What are the important qualities of a yoga teacher? How can yoga teachers imbibe the spirit of Satyananda Yoga?
First we have to realize what yoga is and how the teacher uses it. Today there are many yoga teachers around the world. Even though these teachers may have a personal or commercial reason for teaching yoga, all adopt a particular method. Some teach postures only, some teach meditation only, some teach yoga as a philosophy or as ritual. The concept they have developed is according to their training and understanding.
However, there is another dimension to yoga, which is recognition of the human nature. It is the whole personality, body, mind, emotions and spirit, which need to be catered for through the practices of yoga. If you teach yoga only for the body, it becomes part of physical training, physical culture, physical exercise, which is incomplete. The body is not isolated from the mind or from the emotions or from the spirit. Similarly, if you teach meditation because you feel it is more important than the practice of asana, then again you have to understand that the mind does not exist alone, but is supported by the body, by the emotions and by the spirit. Therefore, a balanced sequence or series of yoga practices involves something for the body, something for the mind, something for the emotions and something for the spirit.
Out of all the different traditions in the world, the Satyananda Yoga/Bihar Yoga tradition aims at integrating the physical, psychological and spiritual dimensions of yoga in one practice. That is what we recognize today as the Satyananda/Bihar system of yoga.
The physical exercises can be learnt anywhere. Nowadays there are hundreds of books, audio and video aids from which to learn meditation, but what has been the actual gain so far? There are many people who practise meditation without following the set procedure of pratyahara, dharana and dhyana, as specified in raja yoga. But people tend to believe that dhyana is important and that pratyahara and dharana are unimportant. When they practise dhyana, meditation, they have bypassed two other aspects of their mind. These aspects of mind become active and distract the concentration. Later the practitioner feels that his/her meditation is not leading anywhere because of distractions, disturbances and too many confrontations.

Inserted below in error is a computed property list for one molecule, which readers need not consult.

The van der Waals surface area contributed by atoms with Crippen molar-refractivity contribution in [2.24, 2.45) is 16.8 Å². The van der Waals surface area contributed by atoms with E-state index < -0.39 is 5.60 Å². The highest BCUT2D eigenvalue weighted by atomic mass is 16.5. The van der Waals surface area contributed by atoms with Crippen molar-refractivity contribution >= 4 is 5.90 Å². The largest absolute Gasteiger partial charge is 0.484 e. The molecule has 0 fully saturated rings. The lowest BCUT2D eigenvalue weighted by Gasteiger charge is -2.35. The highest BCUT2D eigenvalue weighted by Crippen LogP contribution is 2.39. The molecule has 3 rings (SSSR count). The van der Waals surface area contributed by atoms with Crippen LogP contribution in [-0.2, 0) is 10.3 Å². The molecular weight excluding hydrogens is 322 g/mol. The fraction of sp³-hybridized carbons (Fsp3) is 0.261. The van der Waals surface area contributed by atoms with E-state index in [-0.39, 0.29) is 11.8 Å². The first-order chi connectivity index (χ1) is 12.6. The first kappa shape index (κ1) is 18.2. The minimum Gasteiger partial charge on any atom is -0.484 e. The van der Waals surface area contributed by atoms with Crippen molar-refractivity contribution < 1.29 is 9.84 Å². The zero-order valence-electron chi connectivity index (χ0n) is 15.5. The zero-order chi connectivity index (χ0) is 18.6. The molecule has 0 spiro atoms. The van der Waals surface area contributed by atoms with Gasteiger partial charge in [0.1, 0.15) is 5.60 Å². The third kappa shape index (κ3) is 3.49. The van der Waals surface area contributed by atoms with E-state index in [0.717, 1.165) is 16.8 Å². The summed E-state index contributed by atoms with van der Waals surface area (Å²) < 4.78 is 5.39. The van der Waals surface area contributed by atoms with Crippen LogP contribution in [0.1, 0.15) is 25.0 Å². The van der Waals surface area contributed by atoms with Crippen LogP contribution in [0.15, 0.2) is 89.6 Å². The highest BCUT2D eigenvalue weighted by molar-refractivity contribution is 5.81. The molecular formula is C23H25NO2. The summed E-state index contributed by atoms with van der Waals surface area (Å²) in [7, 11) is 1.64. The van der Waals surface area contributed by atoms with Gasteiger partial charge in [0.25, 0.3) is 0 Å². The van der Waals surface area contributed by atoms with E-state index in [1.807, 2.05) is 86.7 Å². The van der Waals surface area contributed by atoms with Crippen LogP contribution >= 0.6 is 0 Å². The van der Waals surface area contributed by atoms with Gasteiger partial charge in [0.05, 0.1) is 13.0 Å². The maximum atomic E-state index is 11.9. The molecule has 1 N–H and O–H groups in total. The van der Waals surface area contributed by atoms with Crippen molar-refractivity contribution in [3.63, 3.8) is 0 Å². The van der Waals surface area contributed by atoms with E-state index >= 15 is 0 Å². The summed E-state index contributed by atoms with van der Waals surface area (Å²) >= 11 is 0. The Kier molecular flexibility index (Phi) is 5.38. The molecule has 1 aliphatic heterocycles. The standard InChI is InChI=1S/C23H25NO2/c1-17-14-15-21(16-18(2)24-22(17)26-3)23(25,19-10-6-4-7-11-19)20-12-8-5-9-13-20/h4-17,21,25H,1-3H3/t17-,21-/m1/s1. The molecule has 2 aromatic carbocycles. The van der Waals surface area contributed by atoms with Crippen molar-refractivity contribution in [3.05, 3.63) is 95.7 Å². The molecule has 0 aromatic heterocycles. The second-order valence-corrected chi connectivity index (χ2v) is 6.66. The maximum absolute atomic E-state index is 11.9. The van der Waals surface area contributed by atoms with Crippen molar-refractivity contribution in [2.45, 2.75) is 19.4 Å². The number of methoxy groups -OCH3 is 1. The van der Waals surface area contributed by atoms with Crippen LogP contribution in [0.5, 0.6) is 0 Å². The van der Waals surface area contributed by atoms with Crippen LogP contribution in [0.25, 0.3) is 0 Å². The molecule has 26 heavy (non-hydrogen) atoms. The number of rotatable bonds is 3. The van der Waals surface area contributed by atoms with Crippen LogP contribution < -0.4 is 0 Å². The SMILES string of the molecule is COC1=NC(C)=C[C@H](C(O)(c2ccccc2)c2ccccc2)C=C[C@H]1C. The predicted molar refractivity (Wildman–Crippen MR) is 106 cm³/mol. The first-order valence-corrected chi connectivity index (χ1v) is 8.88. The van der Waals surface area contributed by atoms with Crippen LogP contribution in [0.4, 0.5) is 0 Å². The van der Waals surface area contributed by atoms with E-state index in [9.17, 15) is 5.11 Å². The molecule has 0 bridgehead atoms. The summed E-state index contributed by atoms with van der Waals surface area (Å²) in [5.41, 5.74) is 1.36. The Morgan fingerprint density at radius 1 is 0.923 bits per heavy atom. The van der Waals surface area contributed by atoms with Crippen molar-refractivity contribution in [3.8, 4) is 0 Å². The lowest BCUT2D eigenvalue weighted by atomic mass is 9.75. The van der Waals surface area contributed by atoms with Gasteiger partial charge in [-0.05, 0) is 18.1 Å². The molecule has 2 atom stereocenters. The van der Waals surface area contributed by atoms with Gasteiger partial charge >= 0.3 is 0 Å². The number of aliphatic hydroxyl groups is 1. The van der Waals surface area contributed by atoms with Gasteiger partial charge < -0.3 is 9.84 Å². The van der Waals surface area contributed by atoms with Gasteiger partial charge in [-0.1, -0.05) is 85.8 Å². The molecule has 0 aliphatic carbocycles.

So, the first quality of a yoga teacher should be to recognize the needs of the human nature and personality, to be able to look at a person as a combination of head, heart and hands - body, mind, emotions and spirit. The second quality of a yoga teacher is to follow the set procedure, not to jump from one technique to another thinking that some part of the procedure is irrelevant. These two qualities or understandings make a good teacher and the rest evolves from there.
As a teacher one has to make an attempt to understand the needs of the aspirant. There are some common needs. Physical health, mental well-being, emotional harmony, intellectual clarity and spiritual development are the needs of every individual in the world. You can't say that physical health is not your requirement. People think of yoga as something physical when they are suffering, but by then it becomes too late because yoga is not a therapy, although it is used as therapy. The main intention of yoga is not curative but promotive and preventative. With the promotion of health and with the prevention of imbalances and illnesses, one is able to attain good health, mental peace, intellectual sharpness and emotional harmony. These aspects are the need of every individual today, so the teaching of yoga should evolve around the fulfilment of these needs.
In other words, keep in your shop the items that are in demand and not the items that you wish to sell. If what you wish to sell is not in demand, it is simply going to gather dust. But if you stock items that are in demand, which may not be your choice but which are everyone else's choice, then you are going to clear your stock very fast. That has been our experience with yoga as well. We have seen that if there is a balanced set of practices covering all the aspects of personality, then people derive greater benefit from the yoga practice and can understand yoga in a better way.
—Ganga Darshan, December 22, 1999